If you follow me on Twitter (and if you don’t, why don’t you?!), you may have noticed I’ve been tweeting about birds more than usual lately, and in particular I’ve been tweeting about eBird. So much so, in fact, that I almost typed it as #eBird in the subject line of this post.

I submitted my first-ever eBird checklist on September 23, and since then I’ve submitted a bunch more, all from walks I’ve taken around campus. It’s a little annoying to click on “My eBird” and have it tell me that my life list is a paltry 18 species – it’s really 560! – but that’s how many I’ve seen since I started submitting my records to their database. Although I’d been aware of eBird for years, what finally gave me the push I needed to start submitting data was my mom emailing me a link to a bird photo ID quiz they posted recently. Wait, even my mom knows about eBird? Maybe it’s time I started using this thing.

So I did, and something a little surprising happened.

Let me be clear: I’ve never stopped loving birds. Ask my parents what the first thing I did was at every national park we visited on our road trip last summer – I grabbed a copy of the official bird checklist. Birds were what turned me on to nature study, and I knew the names of all the birds in the neighborhood long before I knew the plants or bugs or what have you. But I’d gotten to a point where, unless I was in an area where I was especially likely to see new species or was tagging along on an Audubon club outing or something, I rarely just picked up my binoculars and went birding. Between when I moved here in July and last week, my binoculars probably hadn’t come out of their case more than twice.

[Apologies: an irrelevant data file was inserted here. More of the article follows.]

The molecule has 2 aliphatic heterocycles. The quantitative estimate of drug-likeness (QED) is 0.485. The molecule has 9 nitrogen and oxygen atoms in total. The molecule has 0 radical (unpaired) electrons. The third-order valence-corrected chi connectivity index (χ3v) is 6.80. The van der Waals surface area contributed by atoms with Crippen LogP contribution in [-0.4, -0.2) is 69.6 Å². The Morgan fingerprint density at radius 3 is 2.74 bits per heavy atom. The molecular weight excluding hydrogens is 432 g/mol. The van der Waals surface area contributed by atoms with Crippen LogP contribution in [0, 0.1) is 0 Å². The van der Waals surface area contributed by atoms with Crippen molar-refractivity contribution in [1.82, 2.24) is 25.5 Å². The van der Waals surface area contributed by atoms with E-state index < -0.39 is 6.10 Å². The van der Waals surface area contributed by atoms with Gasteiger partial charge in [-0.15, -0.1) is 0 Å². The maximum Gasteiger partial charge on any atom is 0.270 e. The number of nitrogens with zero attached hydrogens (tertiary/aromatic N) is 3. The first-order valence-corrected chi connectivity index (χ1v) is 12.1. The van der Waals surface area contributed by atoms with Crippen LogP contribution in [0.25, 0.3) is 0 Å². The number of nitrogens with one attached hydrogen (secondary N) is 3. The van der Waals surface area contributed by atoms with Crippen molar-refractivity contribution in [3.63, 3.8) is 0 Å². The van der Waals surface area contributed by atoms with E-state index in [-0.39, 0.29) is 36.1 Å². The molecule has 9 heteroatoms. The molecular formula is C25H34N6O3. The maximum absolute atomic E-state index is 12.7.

Then came eBird.

Suddenly I had motivation to go out and look for birds – if I kept submitting checklists, not only was I contributing to citizen science, I was moving up in the rankings of top Vilas County birders! And if I wanted to submit the most useful best data possible, I had to have not just a list of species but counts of how many individuals of each species I’d seen. Remembering to count the birds I’m looking at has never been my strong suit. I can be a frustrating Christmas Bird Count companion – “Oh, that was a gorgeous flock of Black-throated Sparrows!” “Yeah? How many were there?” “Uh…” Well no more, I tell you, no more!

Another thing I have to do if I’m submitting a checklist is make a good faith effort to identify every bird I see. No more “Oh jeez, fall warblers, why even try.” Of course I already wrote about this at more length in my post about the warbler butt sketch, but it’s true, suddenly I’m training myself to pay attention to the little details that I might have missed. Oh, is that warbler hover-gleaning? What kind of tree is it in? Does it have an eye ring? Wing bars? …Wait, hang on, that’s just another butter-butt, isn’t it? Dang.

Yep, not only am I finally getting back in the habit of taking my binoculars with me when I go for walks in the woods, my birding skills are actually improving. Thank you eBird. Right now I’m #12 on the list of top contributors in my county – let’s see how long it takes me to become number one.

Are you keeping track of the birds you see and submitting the data to eBird? If not, why the heck not?